To go totally incognito with the fewest possible restrictions or drawbacks, you need a VPN (Virtual Private Network). Where services such as BTGuard will hide torrent traffic, and Tor can keep web browsing anonymous, a VPN will hide the entirety of your internet traffic inside an encrypted tunnel.
Traditionally, VPNs have been used by companies to securely connect employees working off -site to a private corporate network, but now they're increasingly popular for the average Joe wanting to preserve their privacy.
To exploit a VPN, firstly you'll have to come up with at least $5/month to subscribe to one of the huge number of personal VPN providers out there, and you'll also need to install that provider's client software so you can access your VPN tunnel.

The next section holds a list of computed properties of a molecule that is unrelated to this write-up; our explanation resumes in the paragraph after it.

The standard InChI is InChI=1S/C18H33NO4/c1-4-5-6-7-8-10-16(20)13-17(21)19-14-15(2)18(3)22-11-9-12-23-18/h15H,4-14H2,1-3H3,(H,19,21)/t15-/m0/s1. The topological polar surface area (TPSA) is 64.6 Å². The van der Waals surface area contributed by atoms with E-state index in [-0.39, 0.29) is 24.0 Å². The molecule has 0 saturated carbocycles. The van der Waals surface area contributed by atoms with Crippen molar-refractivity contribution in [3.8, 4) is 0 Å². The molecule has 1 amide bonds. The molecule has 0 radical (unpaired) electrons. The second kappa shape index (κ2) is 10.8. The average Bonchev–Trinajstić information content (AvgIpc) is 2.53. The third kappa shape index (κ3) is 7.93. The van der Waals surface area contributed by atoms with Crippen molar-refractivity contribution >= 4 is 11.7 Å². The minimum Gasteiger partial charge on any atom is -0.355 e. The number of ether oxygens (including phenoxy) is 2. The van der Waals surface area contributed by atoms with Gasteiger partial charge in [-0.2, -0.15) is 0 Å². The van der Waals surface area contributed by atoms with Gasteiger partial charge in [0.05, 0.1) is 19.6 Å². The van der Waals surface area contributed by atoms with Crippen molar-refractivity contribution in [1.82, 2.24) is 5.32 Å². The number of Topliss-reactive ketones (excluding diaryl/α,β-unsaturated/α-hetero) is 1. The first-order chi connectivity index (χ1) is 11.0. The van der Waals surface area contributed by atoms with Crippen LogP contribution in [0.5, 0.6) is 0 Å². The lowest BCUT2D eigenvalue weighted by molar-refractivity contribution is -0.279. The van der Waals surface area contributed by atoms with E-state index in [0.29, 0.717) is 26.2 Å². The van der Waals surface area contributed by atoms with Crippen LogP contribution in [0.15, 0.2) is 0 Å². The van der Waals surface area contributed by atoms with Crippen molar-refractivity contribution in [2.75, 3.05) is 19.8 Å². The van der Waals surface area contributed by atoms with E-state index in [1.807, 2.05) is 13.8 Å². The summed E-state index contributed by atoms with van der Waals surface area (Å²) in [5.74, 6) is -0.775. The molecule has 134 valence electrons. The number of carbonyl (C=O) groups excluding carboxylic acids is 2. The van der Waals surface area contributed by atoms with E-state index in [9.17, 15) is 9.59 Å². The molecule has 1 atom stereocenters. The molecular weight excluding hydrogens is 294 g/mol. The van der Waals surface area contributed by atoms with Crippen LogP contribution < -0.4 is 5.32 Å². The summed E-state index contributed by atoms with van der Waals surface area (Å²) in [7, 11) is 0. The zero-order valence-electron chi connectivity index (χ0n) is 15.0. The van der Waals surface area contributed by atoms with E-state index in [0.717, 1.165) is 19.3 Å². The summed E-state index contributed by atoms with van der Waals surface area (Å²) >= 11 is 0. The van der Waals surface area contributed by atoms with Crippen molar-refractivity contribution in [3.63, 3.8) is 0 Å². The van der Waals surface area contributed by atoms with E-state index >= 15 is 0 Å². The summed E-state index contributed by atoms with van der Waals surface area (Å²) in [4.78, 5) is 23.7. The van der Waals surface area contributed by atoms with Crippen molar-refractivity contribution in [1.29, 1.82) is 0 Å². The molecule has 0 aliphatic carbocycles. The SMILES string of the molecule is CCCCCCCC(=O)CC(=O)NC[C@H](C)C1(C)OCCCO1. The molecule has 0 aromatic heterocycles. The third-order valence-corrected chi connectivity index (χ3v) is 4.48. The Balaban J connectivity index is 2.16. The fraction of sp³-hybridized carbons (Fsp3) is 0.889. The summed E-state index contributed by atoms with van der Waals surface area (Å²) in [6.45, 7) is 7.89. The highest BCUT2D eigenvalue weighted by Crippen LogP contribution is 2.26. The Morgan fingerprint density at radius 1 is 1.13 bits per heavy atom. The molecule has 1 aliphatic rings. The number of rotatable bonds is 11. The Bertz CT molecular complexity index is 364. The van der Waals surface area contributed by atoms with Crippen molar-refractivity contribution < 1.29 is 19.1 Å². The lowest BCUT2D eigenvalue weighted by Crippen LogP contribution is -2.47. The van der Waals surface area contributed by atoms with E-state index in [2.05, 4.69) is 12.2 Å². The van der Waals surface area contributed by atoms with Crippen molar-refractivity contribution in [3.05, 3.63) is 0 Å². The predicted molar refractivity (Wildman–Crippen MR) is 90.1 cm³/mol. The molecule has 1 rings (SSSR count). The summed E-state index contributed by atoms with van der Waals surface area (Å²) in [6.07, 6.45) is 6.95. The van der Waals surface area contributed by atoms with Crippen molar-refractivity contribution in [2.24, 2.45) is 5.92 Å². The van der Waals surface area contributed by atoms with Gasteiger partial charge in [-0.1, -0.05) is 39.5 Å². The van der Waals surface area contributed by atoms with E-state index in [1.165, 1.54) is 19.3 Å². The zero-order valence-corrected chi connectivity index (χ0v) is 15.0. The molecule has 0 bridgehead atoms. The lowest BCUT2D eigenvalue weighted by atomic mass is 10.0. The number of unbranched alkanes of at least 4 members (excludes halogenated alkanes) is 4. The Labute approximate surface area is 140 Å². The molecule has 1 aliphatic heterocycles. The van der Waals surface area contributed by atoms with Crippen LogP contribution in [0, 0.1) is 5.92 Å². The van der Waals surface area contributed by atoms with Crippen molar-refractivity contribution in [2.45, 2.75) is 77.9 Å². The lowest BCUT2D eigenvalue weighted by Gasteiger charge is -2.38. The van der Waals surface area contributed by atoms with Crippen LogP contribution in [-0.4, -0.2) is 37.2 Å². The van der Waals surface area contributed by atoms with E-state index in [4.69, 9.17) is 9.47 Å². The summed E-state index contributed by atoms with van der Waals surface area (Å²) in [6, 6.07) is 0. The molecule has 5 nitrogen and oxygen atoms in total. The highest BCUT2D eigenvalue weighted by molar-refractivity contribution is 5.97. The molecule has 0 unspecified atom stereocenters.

Inside the tunnel, data is encrypted to various degrees, depending on the quality of VPN you choose. Try to find a provider which supports OpenVPN which is generally more secure and reliable. Consider also installing a program like TunnelRat which will disconnect web applications when your VPN connection fails. Make sure that your VPN provider also provides DNS forwarding. You can check this is working by visiting the DNS Leak Test website.
In and out
Similar to the potential Tor exit node vulnerability, the weakest links of a VPN tunnel are its entry and exit points.
The VPN server is able to see all data that goes into and out of the tunnel, so if you want to sleep at night leave no stone unturned in ensuring your VPN provider doesn't log any user details or monitor traffic. It's also a wise move to select a company that accepts payments by Bitcoin, to avoid any potential privacy breach that could occur if paying by credit card or PayPal.
With this amount of privacy protection in place, you'll now be well and truly under the radar. If you're still paranoid that your every move is being watched, it could be time to hone those secret agent skills and live completely off the grid.